As is customary, the second half of the year was stronger than the first.

What was less usual was the fact that the first half laggards in performance were the second half leaders and, to a lesser extent, vice versa. Arken, Magnet Harlequin and Technik, which were exposed to the fragile UK retail market in the first half, recovered strongly in the second half. The performance of Arken was the most notable as the delayed roll-out for its largest retail client was brilliantly executed, and indeed continues into 2016. On the flip side, progress of Creo was hampered in the last quarter by unwelcome completion issues with its factory extension, which meant missing its demanding budget for the first time. These frustrations are now behind us and the extended premises provide an excellent platform for future growth of Creo.

Other stars of the first half Seymourpowell and 20.20 saw business slow in the final quarter of the year. In the case of Seymourpowell, a major client dramatically reduced its spending plans as it became the target of a high-profile acquisition. It provides a stark reminder that however brilliant the company reputation and output, events outside our control can quickly derail momentum and require adjustment of overheads. Faced with a rapidly changing world and the need for flexibility and a low fixed cost base, a number of our companies undertook overhead reduction exercises in 2015 and we have recorded £559k of restructuring costs in these accounts.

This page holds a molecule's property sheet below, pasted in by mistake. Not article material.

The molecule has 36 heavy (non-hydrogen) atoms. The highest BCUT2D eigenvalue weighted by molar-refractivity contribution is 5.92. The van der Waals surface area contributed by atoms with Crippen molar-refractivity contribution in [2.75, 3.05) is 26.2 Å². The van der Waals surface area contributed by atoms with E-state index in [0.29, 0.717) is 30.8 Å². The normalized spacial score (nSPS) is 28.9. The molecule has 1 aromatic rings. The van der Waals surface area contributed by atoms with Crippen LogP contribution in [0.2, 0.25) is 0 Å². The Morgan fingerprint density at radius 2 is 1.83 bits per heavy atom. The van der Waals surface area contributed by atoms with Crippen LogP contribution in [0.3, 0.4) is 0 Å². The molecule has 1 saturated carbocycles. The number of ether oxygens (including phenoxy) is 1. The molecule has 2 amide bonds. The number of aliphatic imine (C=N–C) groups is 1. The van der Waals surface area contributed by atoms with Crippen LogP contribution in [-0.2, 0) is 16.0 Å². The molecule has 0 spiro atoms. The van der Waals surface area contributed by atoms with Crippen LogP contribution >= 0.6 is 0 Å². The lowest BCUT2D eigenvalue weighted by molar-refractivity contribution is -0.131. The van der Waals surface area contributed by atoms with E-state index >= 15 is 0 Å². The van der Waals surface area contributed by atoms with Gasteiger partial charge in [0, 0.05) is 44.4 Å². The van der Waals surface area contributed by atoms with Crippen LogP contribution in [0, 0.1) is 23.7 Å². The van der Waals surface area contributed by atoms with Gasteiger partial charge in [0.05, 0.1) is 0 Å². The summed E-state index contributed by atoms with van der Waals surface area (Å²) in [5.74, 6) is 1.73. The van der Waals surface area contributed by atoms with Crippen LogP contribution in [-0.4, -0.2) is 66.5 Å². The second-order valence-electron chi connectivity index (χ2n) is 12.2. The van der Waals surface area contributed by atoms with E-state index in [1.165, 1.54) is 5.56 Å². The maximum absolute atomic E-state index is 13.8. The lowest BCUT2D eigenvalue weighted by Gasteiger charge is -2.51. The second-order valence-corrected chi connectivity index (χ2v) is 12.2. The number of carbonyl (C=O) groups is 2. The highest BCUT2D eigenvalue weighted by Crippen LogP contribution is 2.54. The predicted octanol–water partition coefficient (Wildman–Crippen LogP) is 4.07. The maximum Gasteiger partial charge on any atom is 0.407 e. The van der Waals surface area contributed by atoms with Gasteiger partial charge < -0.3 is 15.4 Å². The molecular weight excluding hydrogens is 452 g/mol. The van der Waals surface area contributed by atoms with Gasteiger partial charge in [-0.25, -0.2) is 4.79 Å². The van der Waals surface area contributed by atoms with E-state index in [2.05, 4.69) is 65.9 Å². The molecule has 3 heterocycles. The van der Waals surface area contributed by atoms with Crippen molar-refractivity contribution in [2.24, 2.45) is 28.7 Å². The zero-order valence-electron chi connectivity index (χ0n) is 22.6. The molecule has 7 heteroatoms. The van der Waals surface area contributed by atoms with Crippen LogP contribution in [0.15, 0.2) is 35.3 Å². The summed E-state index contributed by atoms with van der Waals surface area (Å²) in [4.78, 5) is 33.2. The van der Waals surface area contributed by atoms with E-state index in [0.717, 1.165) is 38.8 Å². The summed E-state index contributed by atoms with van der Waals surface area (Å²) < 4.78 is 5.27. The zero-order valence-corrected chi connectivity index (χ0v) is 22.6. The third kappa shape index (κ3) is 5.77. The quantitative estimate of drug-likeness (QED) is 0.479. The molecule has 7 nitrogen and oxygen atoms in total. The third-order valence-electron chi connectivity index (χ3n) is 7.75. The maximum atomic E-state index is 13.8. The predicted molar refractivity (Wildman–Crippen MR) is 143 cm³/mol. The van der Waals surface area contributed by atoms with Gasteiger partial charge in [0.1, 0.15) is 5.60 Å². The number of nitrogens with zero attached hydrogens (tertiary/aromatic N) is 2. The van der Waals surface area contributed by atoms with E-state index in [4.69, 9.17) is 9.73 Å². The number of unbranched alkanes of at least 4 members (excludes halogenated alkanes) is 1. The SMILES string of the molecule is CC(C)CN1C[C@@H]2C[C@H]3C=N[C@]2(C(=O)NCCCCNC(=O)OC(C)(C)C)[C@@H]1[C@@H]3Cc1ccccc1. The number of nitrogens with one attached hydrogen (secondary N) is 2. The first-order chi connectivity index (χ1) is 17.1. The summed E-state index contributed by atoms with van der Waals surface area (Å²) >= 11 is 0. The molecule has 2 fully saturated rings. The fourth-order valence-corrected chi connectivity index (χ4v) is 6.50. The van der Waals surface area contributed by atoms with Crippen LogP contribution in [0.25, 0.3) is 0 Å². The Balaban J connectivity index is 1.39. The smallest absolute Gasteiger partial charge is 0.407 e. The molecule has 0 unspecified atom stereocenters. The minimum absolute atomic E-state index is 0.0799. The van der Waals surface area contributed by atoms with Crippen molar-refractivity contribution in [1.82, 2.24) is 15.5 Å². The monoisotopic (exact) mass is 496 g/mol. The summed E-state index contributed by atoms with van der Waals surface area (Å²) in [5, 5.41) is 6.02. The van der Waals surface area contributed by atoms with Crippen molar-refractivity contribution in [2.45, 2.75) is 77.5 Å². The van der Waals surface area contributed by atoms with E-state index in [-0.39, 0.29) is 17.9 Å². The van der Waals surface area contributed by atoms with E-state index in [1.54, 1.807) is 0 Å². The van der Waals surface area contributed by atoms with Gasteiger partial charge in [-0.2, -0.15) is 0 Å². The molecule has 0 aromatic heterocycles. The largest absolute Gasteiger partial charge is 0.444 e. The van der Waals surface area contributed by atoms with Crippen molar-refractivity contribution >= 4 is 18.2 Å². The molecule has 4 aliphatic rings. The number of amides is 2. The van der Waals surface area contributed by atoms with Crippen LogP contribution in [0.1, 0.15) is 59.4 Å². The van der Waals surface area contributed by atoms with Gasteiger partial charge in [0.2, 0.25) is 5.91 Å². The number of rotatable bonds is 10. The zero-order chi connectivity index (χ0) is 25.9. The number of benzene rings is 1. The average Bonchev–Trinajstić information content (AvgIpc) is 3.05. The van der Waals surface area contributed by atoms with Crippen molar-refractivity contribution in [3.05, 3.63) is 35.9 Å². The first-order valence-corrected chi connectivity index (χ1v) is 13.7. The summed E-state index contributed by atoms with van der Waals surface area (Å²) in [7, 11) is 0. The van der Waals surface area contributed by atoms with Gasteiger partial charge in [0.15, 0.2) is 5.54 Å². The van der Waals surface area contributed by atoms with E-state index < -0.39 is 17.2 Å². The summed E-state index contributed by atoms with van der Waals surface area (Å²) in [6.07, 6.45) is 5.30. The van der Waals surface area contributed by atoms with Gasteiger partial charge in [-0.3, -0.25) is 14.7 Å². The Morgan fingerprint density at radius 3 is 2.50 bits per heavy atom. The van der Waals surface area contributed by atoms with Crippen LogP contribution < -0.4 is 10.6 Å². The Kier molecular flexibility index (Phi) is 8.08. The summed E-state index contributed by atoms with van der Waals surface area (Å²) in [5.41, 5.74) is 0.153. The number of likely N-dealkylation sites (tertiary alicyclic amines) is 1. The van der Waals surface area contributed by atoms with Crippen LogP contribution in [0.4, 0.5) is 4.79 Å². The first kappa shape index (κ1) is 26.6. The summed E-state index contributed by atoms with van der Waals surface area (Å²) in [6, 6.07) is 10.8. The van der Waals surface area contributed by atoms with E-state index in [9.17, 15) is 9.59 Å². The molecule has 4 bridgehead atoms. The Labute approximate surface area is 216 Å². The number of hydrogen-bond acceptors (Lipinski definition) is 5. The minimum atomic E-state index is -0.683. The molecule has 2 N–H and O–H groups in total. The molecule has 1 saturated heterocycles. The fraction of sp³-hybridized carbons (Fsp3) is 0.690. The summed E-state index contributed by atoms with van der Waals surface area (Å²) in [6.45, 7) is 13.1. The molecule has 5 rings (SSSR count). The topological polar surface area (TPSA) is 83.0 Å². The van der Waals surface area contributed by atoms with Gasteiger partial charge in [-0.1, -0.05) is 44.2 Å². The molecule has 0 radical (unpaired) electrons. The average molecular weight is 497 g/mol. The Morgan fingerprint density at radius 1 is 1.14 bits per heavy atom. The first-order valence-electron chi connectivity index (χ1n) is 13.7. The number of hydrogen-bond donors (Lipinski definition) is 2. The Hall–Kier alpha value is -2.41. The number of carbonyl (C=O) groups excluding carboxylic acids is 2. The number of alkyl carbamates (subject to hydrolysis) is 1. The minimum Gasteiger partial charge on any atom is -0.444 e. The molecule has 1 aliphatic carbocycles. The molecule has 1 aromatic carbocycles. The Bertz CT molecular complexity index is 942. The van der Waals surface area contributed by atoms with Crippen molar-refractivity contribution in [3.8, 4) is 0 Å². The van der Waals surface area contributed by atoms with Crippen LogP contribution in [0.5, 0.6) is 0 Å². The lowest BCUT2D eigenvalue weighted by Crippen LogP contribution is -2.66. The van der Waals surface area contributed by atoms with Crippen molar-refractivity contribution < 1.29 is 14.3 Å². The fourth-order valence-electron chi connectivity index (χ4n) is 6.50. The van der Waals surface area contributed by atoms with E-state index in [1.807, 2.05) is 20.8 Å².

Corporate Activity

As shareholders will be aware, after the year-end Writtle made an offer for the AIM-quoted business Tangent Communications PLC after it announced an intention to come off the AIM market at what we considered to be too low a price. Although Writtle was ultimately unsuccessful in the face of a higher counter offer that was beyond our valuation, our offer demonstrated our ability to secure funding quickly and I hope gives shareholders a reminder of the ambition of Writtle. We did look at other opportunities in 2015 but the really good deals do not appear very often and while we receive prospectuses from many small owner-driven agencies for sale we prefer to continue seeking an opportunity of scale. The profile gained from the Tangent bid has presented some interesting opportunities and we have reasonable expectations that 2016 will be marked by a significant corporate event.

Having alerted shareholders to the possibility of a value-enhancing event later in the year, we will again be offering a matched bargain share trading facility in May and shareholders wishing to participate now, either buying or selling, should follow the guidelines set out in the letter accompanying this report.


2015 was another good year for Writtle. We continued to invest in our group companies to facilitate further organic growth and our profit growth and cash generation has enabled us to reduce debt and increase our dividends. We are still looking for the significant deal to accelerate our scale and value and we hope the event is not too far away.

Robert Essex

11 April 2016